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  • The Ethiopian Student Movement:A Rejoinder to Bahru Zewde’s The Quest for Socialist Utopia
  • Messay Kebede (bio)

Ethiopian Student Movement, Revolution, Radicalization, Haile Selassie, the Derg

Bahru’s book presents a historical account of the Ethiopian student movement from its inception to the crucial split into rival political parties shortly before the eruption of the revolution and the rise of the Derg. Though the account does not release new facts, it gives a detailed picture of the main events, circumstances, and actors that shaped the movement. The book narrates the important moments in chronological order and analyzes their contributions to the process of radicalization. One of Bahru’s conspicuous suppositions is that radicalization should be seen “as a process rather than as a sudden development.”1 This supposition enables him to weigh the inputs of external and internal factors on the radicalization process.

The book is not content with a historical account of the movement; it also briefly criticizes other authors, Ethiopian as well as foreign, who have written on the same subject. While most of the works mentioned are criticized for historical inaccuracies and a lack of primary sources, my book on the same subject, Radicalism and Cultural Dislocation in Ethiopia, 1960–1974,2 is singled out by virulent polemical attacks denouncing inaccuracies and shortage of primary sources. Even the entire work is rebuffed on [End Page 175] the ground that it is based on fallacious and malicious premises designed to discredit the student movement. Going beyond the characterization of my book as “dismissive,” Bahru removes my right—as a philosopher—to write on the issue because in his view the student movement “has to be viewed not as a philosophical issue but as a historical phenomenon.”3 He also looks for support in reviews of my book that were critical, but ignores those, significantly more numerous, that applauded the book for its theoretical inputs and original approach. Interestingly, Bahru refers to Richard Reid’s review as one critical appraisal but fails to mention the highly positive assessments permeating the review. The proof is Reid’s conclusion, which reads as follows:

Overall, this is a thoughtful, provocative and insightful book, essential reading for anyone interested in Ethiopia during the revolutionary years of the 1960s and 1970s, and the era of political radicalisation in Africa and Asia more broadly. This is a book which grapples with such fundamental themes as elitism, modernity, education and development, intertwining them and offering new perspectives on how revolution, broadly defined, goes awry, despite best intentions.4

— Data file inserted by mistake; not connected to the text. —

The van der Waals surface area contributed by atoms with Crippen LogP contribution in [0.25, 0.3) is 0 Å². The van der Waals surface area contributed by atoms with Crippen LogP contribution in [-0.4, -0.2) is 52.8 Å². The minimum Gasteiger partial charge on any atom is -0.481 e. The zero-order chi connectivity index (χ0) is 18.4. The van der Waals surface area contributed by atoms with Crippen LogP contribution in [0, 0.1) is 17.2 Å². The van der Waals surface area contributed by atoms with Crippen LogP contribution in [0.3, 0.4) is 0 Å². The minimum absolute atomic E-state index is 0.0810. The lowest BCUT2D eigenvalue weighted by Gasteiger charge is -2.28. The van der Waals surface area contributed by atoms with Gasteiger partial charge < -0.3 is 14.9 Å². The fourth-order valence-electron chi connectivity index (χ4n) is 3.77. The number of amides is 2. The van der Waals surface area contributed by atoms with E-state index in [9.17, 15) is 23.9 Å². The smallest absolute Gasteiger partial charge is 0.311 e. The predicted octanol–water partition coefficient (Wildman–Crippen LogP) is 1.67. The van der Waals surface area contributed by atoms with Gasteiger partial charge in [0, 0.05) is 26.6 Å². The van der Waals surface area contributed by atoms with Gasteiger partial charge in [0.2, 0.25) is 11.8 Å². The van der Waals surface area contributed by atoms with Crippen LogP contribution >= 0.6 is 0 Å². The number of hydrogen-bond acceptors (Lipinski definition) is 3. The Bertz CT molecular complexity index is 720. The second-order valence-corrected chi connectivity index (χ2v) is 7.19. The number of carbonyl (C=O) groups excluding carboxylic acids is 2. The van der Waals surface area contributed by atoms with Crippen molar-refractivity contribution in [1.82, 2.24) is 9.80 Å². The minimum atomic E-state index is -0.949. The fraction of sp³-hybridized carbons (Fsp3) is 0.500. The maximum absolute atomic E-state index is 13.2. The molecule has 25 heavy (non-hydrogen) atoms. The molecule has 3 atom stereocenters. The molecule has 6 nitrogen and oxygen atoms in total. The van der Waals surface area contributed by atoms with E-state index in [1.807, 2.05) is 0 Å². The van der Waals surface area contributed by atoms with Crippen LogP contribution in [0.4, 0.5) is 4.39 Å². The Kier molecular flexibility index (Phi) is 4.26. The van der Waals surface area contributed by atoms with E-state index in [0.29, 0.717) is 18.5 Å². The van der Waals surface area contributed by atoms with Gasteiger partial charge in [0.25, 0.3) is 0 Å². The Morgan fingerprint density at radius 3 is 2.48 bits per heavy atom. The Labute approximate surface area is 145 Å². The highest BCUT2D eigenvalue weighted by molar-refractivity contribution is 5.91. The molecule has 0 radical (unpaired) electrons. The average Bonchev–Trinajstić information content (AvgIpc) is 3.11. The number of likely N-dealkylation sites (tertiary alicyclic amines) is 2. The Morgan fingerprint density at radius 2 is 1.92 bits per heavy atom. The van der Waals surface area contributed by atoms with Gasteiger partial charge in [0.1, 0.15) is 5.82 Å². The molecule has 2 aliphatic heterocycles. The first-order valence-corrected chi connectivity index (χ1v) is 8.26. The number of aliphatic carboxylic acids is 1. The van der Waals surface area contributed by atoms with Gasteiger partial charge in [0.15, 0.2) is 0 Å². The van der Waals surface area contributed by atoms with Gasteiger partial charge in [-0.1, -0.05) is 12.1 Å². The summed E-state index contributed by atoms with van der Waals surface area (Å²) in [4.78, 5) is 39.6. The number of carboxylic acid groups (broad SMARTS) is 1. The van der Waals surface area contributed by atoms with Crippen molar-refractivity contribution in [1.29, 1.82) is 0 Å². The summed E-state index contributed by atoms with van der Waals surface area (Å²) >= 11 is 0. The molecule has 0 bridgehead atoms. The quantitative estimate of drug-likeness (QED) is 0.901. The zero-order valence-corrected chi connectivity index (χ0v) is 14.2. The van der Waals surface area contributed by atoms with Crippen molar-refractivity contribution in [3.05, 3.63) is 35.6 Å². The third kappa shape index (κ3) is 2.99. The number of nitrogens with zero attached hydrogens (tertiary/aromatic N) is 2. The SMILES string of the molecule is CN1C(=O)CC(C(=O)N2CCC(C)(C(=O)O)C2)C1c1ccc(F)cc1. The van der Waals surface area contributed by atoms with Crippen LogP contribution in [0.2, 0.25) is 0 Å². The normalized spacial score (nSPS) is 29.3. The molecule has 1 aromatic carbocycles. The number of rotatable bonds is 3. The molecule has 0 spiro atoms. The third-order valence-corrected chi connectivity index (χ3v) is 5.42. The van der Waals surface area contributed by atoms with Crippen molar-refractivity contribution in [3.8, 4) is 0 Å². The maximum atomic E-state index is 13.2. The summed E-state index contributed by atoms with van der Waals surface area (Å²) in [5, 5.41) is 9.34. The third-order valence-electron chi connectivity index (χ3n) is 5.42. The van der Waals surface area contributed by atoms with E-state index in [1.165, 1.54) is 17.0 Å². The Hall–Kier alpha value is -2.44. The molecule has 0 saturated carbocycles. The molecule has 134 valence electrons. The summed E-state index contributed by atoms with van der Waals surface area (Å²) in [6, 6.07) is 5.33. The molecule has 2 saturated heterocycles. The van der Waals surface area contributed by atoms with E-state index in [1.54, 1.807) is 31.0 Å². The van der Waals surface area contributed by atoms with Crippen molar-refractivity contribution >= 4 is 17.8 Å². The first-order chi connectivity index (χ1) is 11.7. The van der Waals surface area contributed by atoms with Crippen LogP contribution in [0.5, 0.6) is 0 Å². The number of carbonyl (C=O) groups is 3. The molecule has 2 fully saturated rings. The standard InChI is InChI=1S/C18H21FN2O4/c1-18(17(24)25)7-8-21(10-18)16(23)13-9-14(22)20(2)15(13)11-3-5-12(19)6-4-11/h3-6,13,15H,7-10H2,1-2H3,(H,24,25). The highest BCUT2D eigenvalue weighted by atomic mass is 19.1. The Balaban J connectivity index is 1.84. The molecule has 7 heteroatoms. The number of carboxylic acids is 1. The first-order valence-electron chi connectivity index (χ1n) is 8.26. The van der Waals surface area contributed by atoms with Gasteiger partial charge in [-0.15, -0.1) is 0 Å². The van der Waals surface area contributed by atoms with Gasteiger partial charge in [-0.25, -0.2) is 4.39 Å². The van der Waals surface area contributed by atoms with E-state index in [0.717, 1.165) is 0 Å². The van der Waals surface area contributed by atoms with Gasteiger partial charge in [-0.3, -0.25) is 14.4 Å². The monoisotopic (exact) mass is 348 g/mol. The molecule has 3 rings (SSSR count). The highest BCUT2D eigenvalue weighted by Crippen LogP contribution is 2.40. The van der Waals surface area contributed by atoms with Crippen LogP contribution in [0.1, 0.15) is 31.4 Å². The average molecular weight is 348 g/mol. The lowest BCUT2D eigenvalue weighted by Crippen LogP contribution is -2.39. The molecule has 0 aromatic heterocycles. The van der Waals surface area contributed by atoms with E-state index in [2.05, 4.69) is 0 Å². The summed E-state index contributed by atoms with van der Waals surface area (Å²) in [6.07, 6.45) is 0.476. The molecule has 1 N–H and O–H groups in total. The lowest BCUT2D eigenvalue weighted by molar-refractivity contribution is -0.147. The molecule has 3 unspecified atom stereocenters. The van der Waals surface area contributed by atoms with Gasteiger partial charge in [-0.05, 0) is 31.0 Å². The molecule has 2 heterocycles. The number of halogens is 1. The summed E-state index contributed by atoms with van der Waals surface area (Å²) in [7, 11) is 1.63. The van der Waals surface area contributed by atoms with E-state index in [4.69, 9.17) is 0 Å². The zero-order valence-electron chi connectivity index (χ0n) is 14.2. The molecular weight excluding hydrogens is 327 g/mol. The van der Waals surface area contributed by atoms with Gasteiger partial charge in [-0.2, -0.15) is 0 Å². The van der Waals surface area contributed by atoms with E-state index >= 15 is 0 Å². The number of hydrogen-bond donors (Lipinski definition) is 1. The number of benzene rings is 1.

My intention is not to defend the right of philosophers to theorize on social movements and changes; nor is it to defend the value of my work against Bahru’s attacks. Rather, I want to show that his criticisms of my book are either contradictory or express an inability to analyze from a level surpassing mere narration. In thus exposing the theoretical poverty of Bahru’s book, as well as the inconsistency of his project of shielding the student movement from criticism, I will explicate how and why Bahru intentionally misreads my book. I add that what Bahru calls “dismissive” is actually my intent to show the tragic nature of the Ethiopian student movement. Doubtless, the students had the good intention of correcting glaring injustices and modernizing their country, but they did it in such a way that it blew up in their faces and they themselves became the first victims. As the saying goes, “The road to hell is paved with good intentions.” To expose this reversal—which Bahru occasionally recognizes in speaking of “tragic consequences”—is not dismissive.5 What needs to be explained is why Bahru is dead set on criticizing me even when I agree with his own views. [End Page 176]

Even as Bahru stigmatizes my book for being inimical to the student movement, his own dedication to the movement reads as follows: “To the Youth of Ethiopia who assumed a burden incommensurate with their intellectual resources and their country’s political assets and paid dearly for it.”6 The dedication does no more than echo the customary view of the then emperor and ruling class ascribing the movement to infantile...


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pp. 175-185
Launched on MUSE
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